Some Manhattan Area Technical College students will return to limited, in-person classes starting April 6, president James Genandt told The Mercury Monday.
The college’s general education and business administration classes, as well as other classes without critical hands-on components, will resume online starting Monday. However, lab and clinical classes will start April 6, with the expectation that class sizes will be kept to 10 or fewer students, in keeping with state requirements on gatherings of people. The school will extended its spring semester through May 29.
“MATC has been in contact with the Riley County Health Department for guidance on the parameters to have limited lab/clinical course access (welding, HVAC, building trades, nursing, etc.),” Genandt said.
“To maintain the integrity of the instruction provided by MATC, we didn’t consider moving exclusively to an online format,” he said. “It is important that our students get the hands-on training vital for them to be successful out in the workforce, especially at times such as these where trained professionals are needed more than ever.”
Kansas’ technical colleges have varied in their approach to class suspensions because of the coronavirus situation. In the area, colleges like Washburn Technical Institute have suspended all in-person classes and moved to online learning for the rest of the semester, while others like Flint Hills Technical College suspended in-person classes for the time being, moving to online classes in the meantime.
Students who return to MATC classes on campus will be required to sign an initial screening document that asks them about their recent travel, potential COVID-19 symptoms and potential proximity to someone with a laboratory-confirmed case of the disease. For each class after, students will need to initial a class roster sheet confirming their previous answers to the screening haven’t changed.
Additionally, the school will limit access to common areas, although an email from Sarah Phillips, vice president of student success, to the college’s employees said the school was struggling to acquire additional disinfectant items to keep the building and its furnishings clean during operations.
“Hopefully, we’ll be able to acquire some but if not, we’ll come up with a plan for the interim,” Phillips said in the email.
Genandt said faculty will work with students who may be sick or under stay-at-home orders individually to ensure the health and safety of all students, faculty and staff.
If the health department issues a countywide stay-at-home order, Genandt said the college will continue with online instruction as much as possible while re-evaluating how and when in-person classes could resume.
TOPEKA — A third coronavirus death has been reported in Kansas as more than half of the state’s residents are facing orders to stay at home except for essential services, such as buying groceries or receiving health care.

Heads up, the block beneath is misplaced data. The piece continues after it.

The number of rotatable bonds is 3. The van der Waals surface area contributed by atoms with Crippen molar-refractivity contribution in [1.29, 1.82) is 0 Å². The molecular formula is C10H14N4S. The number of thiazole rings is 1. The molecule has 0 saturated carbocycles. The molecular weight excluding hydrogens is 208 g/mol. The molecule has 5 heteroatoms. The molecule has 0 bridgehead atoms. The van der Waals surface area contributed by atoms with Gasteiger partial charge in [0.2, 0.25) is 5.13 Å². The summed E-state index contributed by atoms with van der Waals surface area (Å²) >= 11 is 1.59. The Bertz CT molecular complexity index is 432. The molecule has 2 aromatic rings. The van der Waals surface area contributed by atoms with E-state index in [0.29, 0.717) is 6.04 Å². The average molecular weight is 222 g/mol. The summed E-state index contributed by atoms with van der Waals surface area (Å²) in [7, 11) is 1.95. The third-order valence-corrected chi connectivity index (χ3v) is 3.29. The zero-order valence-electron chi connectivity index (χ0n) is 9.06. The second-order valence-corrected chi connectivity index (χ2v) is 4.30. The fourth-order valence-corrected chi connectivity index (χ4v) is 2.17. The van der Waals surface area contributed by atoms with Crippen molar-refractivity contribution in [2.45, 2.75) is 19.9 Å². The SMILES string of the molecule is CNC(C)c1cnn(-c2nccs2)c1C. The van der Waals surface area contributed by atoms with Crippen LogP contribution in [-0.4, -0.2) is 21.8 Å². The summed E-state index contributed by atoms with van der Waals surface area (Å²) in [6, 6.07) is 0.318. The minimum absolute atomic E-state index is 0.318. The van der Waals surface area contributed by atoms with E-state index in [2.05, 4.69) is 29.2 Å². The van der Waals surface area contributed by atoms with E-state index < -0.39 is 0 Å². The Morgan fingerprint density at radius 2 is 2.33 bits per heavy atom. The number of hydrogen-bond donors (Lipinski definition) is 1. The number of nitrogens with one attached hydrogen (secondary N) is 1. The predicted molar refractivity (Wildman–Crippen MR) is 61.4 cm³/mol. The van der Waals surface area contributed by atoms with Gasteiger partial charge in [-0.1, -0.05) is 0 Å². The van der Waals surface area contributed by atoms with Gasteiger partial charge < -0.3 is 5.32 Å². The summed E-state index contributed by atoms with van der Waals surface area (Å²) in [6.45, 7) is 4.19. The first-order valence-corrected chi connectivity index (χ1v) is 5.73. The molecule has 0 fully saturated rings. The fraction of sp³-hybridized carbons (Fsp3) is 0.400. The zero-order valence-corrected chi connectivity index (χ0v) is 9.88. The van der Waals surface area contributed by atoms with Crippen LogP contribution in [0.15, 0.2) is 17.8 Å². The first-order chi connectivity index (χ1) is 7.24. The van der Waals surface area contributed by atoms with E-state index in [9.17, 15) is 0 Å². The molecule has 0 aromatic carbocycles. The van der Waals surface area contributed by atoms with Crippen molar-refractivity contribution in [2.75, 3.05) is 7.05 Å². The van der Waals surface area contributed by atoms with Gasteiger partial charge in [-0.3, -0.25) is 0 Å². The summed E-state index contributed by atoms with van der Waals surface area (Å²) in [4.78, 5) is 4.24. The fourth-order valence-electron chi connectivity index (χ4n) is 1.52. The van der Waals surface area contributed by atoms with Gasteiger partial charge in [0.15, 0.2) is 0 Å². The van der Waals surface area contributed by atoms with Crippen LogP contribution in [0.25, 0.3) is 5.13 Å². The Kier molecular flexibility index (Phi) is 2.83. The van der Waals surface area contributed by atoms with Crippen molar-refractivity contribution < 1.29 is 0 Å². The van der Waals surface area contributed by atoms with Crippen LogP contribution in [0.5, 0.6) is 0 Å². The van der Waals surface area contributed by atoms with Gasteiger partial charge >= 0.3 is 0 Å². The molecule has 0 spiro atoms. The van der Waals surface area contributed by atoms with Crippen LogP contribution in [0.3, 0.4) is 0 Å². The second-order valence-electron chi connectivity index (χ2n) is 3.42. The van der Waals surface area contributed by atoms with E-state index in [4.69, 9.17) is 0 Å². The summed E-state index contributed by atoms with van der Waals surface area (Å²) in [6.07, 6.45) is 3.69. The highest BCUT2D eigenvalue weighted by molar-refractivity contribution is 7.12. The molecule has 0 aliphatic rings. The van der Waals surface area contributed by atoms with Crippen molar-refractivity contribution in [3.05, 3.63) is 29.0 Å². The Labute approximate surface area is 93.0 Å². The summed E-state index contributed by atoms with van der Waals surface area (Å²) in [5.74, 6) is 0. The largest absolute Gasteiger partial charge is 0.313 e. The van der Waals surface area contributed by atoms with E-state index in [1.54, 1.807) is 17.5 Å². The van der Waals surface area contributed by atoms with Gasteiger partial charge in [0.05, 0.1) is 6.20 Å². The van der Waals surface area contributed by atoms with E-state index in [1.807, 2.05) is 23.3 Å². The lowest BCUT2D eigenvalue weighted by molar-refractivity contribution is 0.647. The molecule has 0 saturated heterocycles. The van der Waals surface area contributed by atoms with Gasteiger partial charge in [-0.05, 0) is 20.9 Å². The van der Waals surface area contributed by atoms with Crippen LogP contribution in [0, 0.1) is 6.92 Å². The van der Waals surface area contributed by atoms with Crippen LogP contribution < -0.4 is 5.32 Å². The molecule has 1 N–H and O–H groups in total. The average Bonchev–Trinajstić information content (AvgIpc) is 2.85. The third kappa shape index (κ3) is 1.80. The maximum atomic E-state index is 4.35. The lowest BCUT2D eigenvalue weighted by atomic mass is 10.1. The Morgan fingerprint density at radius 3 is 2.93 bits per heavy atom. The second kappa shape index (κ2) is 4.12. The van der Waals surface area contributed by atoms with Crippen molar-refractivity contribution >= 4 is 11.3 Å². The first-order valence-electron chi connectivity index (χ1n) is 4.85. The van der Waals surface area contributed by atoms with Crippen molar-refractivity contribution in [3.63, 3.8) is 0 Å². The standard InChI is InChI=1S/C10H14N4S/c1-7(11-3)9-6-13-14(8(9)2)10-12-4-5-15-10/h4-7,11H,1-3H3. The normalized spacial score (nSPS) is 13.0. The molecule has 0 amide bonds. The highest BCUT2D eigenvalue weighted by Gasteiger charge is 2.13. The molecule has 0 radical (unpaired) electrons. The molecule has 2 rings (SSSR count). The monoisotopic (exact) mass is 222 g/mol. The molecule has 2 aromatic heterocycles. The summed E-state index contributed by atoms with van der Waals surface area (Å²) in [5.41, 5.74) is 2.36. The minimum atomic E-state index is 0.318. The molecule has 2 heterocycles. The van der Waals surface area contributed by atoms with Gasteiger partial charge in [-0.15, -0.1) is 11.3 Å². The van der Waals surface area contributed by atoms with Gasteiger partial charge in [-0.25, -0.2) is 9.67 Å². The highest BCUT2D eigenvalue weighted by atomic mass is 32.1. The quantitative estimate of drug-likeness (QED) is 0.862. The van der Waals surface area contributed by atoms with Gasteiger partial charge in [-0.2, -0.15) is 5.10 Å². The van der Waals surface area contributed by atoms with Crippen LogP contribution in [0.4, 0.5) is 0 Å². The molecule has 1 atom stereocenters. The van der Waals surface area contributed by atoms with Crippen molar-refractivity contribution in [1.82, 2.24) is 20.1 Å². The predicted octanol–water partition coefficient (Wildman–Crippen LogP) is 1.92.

The Unified Government of Wyandotte County and Kansas City, Kansas, announced Tuesday night that the latest victim is a man in his 70s who tested positive for COVID-19 last week.
“We offer our prayers and thoughts to the family and friends of the deceased. Their sadness is our sadness,” Mayor David Alvey said in a statement. “Our own family and friends are precious to us, and so I call on each one of us to protect one another and stop the spread of COVID-19!”
As of Tuesday, Kansas was reporting at least 98 positive cases. Two other deaths had been reported previously in the Kansas City area. The Kansas Department of Health and Environment said the ages of those who tested positive ranged from 7 to 90, with the median age of 52.
At least 10 counties have issued orders for their residents to stay home in an effort to stop the spread of the coronavirus. Some of the orders take effect Wednesday while others will start early Thursday. Counties that added orders Tuesday included Sedgwick, the home of Wichita, the state’s largest city, and Shawnee, which includes the state capital of Topeka.
Gov. Laura Kelly has not issued a statewide stay-at-home order but she said on Monday that it might become “unavoidable” as more positive cases of COVID-19 are reported.
For most people, the coronavirus causes mild or moderate symptoms, such as fever and cough that clear up in two to three weeks. For some, especially older adults and people with existing health problems, it can cause more severe illness, including pneumonia and death.
Amid the order, the massive Wyandotte County retailer Nebraska Furniture Mart argued it was essential, then closed its doors Tuesday evening, The Kansas City Star reported.